A ban on bailouts is written into the legislation. Among the tools in the bill’s toolbox is a provision that provides for an orderly winding down of bankrupt firms. The bill includes a proposal that the Federal Reserve (the "Fed") receive authorization from the Treasury for extensions of credit in "unusual or exigent circumstances";
The ban on bailouts, which removes the principal protection that spurred those inept business practices that gave rise to the effective bankruptcy of major banks in the United States considered “too big to fail,” has not persuaded rating agencies to downgrade the banks.
If the federal umbrella has been removed that in the past prevented “too big to fail” banks such as such as Bank of America, Citigroup or JP Morgan from getting wet in the same rainstorms that affect non-protected industries, why hasn’t Standard & Poor’s downgraded the Big Banks?
S&P has “pointedly disputed the often-stated claim on Capitol Hill that the legislation had put an end to ‘too big to fail’ and the era of federal bailouts,” according to an analytical piece in The Washington Times:
“S&P thinks ‘the government in a handful of situations may be forced to provide some sort of support to an institution,’ especially if the failure of the bank threatens the economy and well-being of ordinary Americans, as occurred in the fall of 2008, said S&P managing director Rodrigo Quantanilla. S&P cited the long history of bank bailouts in times of economic stress as well as what it sees as ambiguities in the Wall Street reform law.”The big banks have become bigger and more powerful. The county’s six largest banks -- JP Morgan, Bank of America, Citigroup, Wells Fargo, Goldman Sachs and Morgan Stanley – controlled assets equal to 17 percent of the U.S. Economy in 2008, the year of the financial crisis. Their combined assets today equals 64 percent of economic output, and they control nearly half of all bank deposits in the U.S, according Joshua Rosner, managing director of Graham Fisher & Co. and author of a book on the financial debacle.
"In fact, the Dodd-Frank law reinforces the market perception that a small and elite group of large firms are different from the rest," Mr. Rosner said, “by designating those banks as ‘systemically important.’”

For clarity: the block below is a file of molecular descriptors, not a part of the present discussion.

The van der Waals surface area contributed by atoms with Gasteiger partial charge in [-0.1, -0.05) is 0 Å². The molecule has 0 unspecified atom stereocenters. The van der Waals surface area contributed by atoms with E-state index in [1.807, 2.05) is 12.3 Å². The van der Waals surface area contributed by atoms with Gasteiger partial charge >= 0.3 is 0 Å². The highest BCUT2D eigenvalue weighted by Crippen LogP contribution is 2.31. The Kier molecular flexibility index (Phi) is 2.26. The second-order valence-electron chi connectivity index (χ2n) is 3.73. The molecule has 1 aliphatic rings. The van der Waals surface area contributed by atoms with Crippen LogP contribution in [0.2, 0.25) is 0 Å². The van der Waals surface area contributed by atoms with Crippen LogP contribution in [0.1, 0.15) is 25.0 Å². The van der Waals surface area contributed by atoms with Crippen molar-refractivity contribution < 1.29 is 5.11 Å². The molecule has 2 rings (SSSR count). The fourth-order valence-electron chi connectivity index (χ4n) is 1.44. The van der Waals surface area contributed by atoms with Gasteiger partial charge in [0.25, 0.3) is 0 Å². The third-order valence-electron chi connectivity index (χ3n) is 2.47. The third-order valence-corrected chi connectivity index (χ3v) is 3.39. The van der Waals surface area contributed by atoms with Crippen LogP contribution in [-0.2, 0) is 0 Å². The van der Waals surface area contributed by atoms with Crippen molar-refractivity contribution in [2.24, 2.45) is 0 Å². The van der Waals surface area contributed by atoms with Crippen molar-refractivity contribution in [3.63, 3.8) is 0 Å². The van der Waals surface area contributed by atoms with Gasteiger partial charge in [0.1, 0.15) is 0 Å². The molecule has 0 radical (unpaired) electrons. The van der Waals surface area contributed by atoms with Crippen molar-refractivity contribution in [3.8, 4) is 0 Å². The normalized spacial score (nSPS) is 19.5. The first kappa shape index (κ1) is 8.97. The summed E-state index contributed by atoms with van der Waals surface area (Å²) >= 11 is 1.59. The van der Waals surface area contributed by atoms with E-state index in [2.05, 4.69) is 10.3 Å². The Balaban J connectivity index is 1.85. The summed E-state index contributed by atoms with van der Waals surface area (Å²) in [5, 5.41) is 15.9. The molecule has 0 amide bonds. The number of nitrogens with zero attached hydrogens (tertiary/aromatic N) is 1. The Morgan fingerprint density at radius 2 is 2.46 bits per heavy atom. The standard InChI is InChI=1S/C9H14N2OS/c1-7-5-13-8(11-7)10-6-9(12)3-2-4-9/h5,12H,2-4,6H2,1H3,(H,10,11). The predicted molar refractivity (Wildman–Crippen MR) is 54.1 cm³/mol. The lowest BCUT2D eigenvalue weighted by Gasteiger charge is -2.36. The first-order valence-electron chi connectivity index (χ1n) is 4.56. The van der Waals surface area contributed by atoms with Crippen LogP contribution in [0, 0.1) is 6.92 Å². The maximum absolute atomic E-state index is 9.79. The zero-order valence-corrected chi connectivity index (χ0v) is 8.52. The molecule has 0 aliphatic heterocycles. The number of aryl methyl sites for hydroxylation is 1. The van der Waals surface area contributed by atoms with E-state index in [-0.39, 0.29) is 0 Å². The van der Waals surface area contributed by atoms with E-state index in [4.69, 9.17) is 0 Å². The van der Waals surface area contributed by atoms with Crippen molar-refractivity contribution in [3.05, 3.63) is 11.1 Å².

Breaking up banks that are “too big to fail” is the most certain way to assure that taxpayers will not be on the hook in a future bailout, but congress last year repeatedly rejected such measures. An alternative, Mr. Rosner suggest, might be to require the top executives of such banks to pay dearly when their banks fail.
Though Mr. Dodd has moved from the U.S. Senate to Hollywood -- a step up in salary and, according to the latest public opinion polls, prestige -- the real consequences of Dodd-Frank bill will weigh heavily on a U.S. economy wracked by legislative and presidential nincompoopery.
Dodd-Frank, thought by its architects to provide a check on capitalist greed, will instead promote crony-capitalism, increase the pressure of the already deadening hand of the federal government on businesses, undermine what is left of the free market in the United States, limit true competition and favor capitalists of choice over capitalism.
Dodd-Frank will kick in as a second deeper and perhaps more intractable recession looms on the horizon, spurred on by European financial incompetence and an equally incompetent U.S. government government that has shown it cannot repair its debt or curb its looming entitlement costs. This brew of breathtaking stupidity very well may provide the spark that will set off a double dip recession both in Europe and the United States